The increasing come in of human immunodefi ciency virus (human immunodeficiency virus) infection in many countries has had an come to on tuberculosis (TB) epidemiology. While TB prevalence has remained stable, TB incidence continues to rise, especially in countries most severely modify by the human immunodeficiency virus plaguey as well as those facing political turmoil, migration, poverty and unemployment and where intravenous drug rib is rampant. human immunodeficiency virus is the most important known risk gene that promotes progression to agile TB in people with mycobacteria tuberculosis infection (TB/HIV A Clinical manual 2004). The lifetime risk of tuberculosis in immunocompetent persons is 5% to 10%, but in HIV positive individuals, there is a 5% to 15% annual risk of developing active TB disease (Swaminathan et al 2000). WHO estimated 9.2 million new cases of TB globally in 2006 (139 per 100,000); of whom 7,09,000 (7.7%) were HIV positive (World Health makeup 2008). India, China, Indonesia, South Africa and Nigeria rank fi rst to fi fth in terms of incident TB cases. In India, there were 2.5 million people living with HIV and AIDS (PLWHA) at the end of 2007 while the incidence of TB was approximately 1.8 million cases per year (WHO Release 2007, RNTCP 2008).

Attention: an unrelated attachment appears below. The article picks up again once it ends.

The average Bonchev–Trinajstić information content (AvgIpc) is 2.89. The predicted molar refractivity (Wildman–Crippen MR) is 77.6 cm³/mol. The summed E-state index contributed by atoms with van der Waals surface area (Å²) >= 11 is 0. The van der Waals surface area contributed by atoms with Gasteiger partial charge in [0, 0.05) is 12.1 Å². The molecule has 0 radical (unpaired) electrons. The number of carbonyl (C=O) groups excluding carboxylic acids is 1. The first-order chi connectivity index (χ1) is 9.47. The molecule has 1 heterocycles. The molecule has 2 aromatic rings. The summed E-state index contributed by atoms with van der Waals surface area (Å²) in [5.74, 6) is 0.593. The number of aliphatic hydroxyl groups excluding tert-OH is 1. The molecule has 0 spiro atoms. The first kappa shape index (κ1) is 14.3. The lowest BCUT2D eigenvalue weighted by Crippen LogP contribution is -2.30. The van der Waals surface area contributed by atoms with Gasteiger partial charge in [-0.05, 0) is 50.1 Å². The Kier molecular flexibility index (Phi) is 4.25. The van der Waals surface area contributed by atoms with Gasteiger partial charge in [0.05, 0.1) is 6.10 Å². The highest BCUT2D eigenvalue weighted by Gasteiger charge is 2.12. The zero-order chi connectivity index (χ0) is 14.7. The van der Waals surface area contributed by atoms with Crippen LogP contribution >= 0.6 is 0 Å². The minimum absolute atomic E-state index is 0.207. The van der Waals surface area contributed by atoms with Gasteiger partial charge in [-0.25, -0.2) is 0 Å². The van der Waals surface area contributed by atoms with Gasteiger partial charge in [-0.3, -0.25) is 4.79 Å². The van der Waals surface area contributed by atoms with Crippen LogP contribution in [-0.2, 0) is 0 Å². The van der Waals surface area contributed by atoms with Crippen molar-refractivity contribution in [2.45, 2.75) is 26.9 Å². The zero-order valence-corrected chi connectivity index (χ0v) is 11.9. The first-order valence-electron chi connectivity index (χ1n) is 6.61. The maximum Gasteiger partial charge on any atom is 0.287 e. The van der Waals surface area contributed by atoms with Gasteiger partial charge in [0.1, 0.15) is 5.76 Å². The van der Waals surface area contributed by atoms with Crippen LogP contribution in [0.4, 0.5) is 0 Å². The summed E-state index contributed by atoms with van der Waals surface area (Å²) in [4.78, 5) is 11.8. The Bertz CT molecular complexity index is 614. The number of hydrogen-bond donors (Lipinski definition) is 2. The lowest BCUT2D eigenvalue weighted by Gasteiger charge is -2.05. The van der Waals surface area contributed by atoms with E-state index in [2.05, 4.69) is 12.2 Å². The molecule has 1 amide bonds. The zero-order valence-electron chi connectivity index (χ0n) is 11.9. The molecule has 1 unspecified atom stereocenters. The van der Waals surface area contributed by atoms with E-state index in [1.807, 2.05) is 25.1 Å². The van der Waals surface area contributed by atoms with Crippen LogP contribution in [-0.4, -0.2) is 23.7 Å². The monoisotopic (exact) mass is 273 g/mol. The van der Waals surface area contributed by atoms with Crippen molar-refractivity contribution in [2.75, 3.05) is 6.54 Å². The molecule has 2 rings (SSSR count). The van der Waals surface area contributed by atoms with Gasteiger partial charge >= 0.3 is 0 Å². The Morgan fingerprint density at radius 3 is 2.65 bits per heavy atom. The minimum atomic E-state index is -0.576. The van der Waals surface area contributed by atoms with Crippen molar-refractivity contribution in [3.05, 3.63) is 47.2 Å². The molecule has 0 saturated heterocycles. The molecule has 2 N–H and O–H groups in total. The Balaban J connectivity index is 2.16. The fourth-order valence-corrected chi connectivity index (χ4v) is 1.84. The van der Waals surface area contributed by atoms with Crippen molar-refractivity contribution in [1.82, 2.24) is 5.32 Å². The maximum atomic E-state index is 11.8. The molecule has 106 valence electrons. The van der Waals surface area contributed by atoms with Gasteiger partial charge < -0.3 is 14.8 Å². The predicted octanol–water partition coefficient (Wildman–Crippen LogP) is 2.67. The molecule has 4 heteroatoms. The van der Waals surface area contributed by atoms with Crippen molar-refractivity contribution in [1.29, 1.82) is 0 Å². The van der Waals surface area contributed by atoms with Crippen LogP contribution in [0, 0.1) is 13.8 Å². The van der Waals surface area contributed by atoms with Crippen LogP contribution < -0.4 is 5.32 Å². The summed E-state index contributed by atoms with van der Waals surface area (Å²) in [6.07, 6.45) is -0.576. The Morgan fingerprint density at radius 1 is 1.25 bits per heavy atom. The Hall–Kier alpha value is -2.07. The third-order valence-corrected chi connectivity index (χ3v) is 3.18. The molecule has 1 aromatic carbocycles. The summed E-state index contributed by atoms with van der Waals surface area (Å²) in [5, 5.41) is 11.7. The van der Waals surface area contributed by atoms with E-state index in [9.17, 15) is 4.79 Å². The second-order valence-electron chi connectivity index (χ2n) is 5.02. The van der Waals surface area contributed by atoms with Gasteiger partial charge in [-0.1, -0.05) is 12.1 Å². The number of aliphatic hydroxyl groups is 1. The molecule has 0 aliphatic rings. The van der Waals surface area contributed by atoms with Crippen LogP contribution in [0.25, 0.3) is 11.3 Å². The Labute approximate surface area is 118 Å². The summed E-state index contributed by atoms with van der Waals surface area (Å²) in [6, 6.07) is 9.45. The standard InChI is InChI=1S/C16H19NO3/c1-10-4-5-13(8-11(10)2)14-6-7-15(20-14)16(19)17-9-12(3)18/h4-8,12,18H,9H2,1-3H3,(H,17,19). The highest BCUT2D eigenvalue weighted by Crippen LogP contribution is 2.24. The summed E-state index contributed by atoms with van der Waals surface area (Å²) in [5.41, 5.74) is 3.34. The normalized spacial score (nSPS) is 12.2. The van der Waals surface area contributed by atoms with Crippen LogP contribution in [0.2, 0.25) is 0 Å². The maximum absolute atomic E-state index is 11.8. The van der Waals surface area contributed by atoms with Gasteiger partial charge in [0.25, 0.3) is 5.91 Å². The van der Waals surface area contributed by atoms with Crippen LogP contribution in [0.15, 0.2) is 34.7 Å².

In a survey carried out among new tuberculosis patients by the revise National TB manoeuvre Program (RNTCP) in 2007, HIV sero-prevalence varied widely and ranged from 1% to 13.8% across the 15 districts (Central TB Division, unpublished observations). Currently, it is not clear what role the HIV epidemic has played in the TB situation in India. If HIV prevalence in the community continues to increase, however, it could affect the TB control program, by decreasing cure rates and increasing mortality rate and recurrent TB. Further, appropriate management of patients with TB/HIV requires not only treating the tuberculosis but referring them for CD4...
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